Although I’m not a newbie in the world of novels, I’m far from being a best selling author with a plethora of titles under my belt. But that doesn’t mean I haven’t learned from my own experience.
A while ago I hosted other writers sharing short stories about the Afterlife on this blog. I had about six contributors, but to my surprise one of them handed in his writing with spelling errors, and another sent her story in the body of an email. And although I have nothing against self-published authors, there is no excuse to not take a professional approach to writing.
So here is how my creative juices usually splash onto the page.
Tip 1 – Let your ideas incubate:
I have several ideas for different novels. From time to time when I least expect it, a plot twist or an interesting line of dialogue comes into my head. Or someone comes up with a one liner or a life philosophy that’s worth repeating in one of these books.
I’ll record the thought or the proposed dialogue on the recorder of my smart phone, and later transcribe it to my notebook under the title of the book I think it’s best suited for.
Tip 2 – Find your characters on Google:
I’ve only done this recently. Use Google to find images of the types of people you see as your main characters. When you find the right image, look at each person and give them a catchphrase.
Now work out Head, Heart and Below. (This was a tip an HBO writer shared in a TV documentary).
Head = Their education and what they believe.
Heart = Who they loved.
Below = The type of person they like to sleep with.
Then add various other characteristics under the title TRAITS.
Tip 3 – Always read aloud the last thing you wrote:
I’m not big enough in the world of novelists to pump out a few drafts and send it to my publisher so an editor can fix all my mistakes. So the first thing I do before I continue writing, is to read aloud my last day’s work as if I’m addressing an audience of potential readers.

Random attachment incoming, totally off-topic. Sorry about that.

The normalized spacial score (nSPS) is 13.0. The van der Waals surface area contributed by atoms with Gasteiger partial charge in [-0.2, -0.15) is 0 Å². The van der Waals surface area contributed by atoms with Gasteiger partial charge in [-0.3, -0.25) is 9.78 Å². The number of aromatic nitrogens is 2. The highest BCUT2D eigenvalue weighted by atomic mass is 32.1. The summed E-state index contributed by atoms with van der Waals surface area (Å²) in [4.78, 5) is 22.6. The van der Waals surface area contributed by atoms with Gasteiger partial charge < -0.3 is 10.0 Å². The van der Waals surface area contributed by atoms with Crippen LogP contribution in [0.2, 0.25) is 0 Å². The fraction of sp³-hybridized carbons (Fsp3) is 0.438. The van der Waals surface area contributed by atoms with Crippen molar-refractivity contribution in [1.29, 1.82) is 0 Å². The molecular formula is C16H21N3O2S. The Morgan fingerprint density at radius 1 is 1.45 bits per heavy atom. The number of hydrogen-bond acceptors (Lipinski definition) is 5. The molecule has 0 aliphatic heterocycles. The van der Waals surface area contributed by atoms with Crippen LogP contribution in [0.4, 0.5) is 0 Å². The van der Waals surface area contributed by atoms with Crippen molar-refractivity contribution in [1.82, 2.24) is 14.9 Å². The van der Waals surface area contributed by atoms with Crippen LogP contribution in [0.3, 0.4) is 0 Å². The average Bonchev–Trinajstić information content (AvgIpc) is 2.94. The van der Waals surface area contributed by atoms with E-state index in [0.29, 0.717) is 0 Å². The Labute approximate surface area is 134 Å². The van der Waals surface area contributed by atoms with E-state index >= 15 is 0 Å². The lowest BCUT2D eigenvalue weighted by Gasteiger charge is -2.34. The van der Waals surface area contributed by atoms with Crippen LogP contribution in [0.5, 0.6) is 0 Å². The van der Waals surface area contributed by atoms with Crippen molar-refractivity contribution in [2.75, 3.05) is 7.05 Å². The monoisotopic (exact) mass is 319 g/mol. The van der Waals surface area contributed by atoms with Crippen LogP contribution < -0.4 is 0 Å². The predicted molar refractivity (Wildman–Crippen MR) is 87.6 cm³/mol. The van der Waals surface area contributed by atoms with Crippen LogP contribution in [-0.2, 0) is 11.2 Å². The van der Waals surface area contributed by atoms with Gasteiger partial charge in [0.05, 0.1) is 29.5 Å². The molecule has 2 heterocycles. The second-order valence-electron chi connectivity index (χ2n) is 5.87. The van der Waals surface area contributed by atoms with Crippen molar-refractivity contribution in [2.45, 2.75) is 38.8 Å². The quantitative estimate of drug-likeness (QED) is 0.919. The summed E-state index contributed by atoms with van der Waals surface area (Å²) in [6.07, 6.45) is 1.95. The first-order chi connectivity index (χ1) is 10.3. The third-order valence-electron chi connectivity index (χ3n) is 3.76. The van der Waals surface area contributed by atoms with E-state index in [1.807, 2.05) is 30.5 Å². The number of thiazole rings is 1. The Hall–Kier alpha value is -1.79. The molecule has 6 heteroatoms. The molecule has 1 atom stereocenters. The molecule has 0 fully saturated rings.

You’ll be amazed at the grammar and spelling mistakes, or simply the strange turn of phrase you have written previously. Other times you’ll find you can express a sentence better, or you’ll find more compelling ways to explore your imagery. And you’ll also see redundant words.
Tip 4 – Do your laundry when you write:
As soon as I leave my laptop to go outside to hang washing, my brain rewrites what I have just written, and in every case, both better and with more imagination. Seriously!
This is also true if I get up to prepare lunch or go for a pee.
Secret Tip – An antidote for writer’s block:
A talented editor told me that when I suffer writer’s block, close my eyes and imagine walking into a dark room with just a chair and a film projector. Now let the film play the movie version of the scene you are writing. It will all unfold naturally. Write down what you watched. (This was a tip used by one of the writers of the original series of Star Trek)
Tip 5 – A first draft is never a novel:
All of us at one stage were first time writers, and we all thought when we typed the last full stop, we had a masterpiece. I hate to break it to you but that is never true.
Don’t touch your manuscript for three months. In the meantime start another novel or rediscover the outdoors.
When the time has passed, print out your proposed masterpiece in a font you’ve never seen it in. Now take it to the beach or a park or somewhere away from your writing desk, and have your red pen ready.
For the first time you’re experiencing your writing as the reader, and you will see where the pace slows, where the plot doesn’t work, what scenes need to be added or dumped, what chapters need to be rearranged, and various other story faux pas you thought worked on first draft. Now, work on your next draft.
Then repeat this exercise two months later. (Or get a friend you trust will be brutally honest with their feedback to read it).
Now go and write that best seller that will be on everyone’s lips!
PS. Feel free to add your own tips in the comments section.